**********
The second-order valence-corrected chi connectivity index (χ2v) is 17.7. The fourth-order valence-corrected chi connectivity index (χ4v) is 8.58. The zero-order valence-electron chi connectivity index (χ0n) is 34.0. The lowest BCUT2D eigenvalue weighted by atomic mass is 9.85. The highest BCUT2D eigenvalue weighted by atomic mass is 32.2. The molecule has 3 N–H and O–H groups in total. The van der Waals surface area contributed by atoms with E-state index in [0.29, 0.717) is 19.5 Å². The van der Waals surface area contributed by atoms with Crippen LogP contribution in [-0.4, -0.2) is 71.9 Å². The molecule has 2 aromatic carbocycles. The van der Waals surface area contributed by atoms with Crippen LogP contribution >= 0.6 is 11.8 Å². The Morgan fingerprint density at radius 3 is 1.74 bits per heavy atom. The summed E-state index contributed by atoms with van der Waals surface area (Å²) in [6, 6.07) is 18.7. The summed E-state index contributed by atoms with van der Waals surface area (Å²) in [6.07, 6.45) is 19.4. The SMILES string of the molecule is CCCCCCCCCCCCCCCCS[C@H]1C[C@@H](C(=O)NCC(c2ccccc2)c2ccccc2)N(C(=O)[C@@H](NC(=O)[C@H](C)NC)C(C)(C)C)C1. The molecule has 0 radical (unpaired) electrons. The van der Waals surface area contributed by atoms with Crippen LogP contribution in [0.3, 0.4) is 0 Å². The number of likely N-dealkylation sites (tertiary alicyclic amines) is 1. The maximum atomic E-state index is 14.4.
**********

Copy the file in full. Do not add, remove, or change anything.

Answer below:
The second-order valence-corrected chi connectivity index (χ2v) is 17.7. The fourth-order valence-corrected chi connectivity index (χ4v) is 8.58. The zero-order valence-electron chi connectivity index (χ0n) is 34.0. The lowest BCUT2D eigenvalue weighted by atomic mass is 9.85. The highest BCUT2D eigenvalue weighted by atomic mass is 32.2. The molecule has 3 N–H and O–H groups in total. The van der Waals surface area contributed by atoms with E-state index in [0.29, 0.717) is 19.5 Å². The van der Waals surface area contributed by atoms with Crippen LogP contribution in [-0.4, -0.2) is 71.9 Å². The molecule has 2 aromatic carbocycles. The van der Waals surface area contributed by atoms with Crippen LogP contribution >= 0.6 is 11.8 Å². The Morgan fingerprint density at radius 3 is 1.74 bits per heavy atom. The summed E-state index contributed by atoms with van der Waals surface area (Å²) in [6, 6.07) is 18.7. The summed E-state index contributed by atoms with van der Waals surface area (Å²) in [6.07, 6.45) is 19.4. The SMILES string of the molecule is CCCCCCCCCCCCCCCCS[C@H]1C[C@@H](C(=O)NCC(c2ccccc2)c2ccccc2)N(C(=O)[C@@H](NC(=O)[C@H](C)NC)C(C)(C)C)C1. The molecule has 0 radical (unpaired) electrons. The van der Waals surface area contributed by atoms with Crippen LogP contribution in [0.3, 0.4) is 0 Å². The number of likely N-dealkylation sites (tertiary alicyclic amines) is 1. The maximum atomic E-state index is 14.4.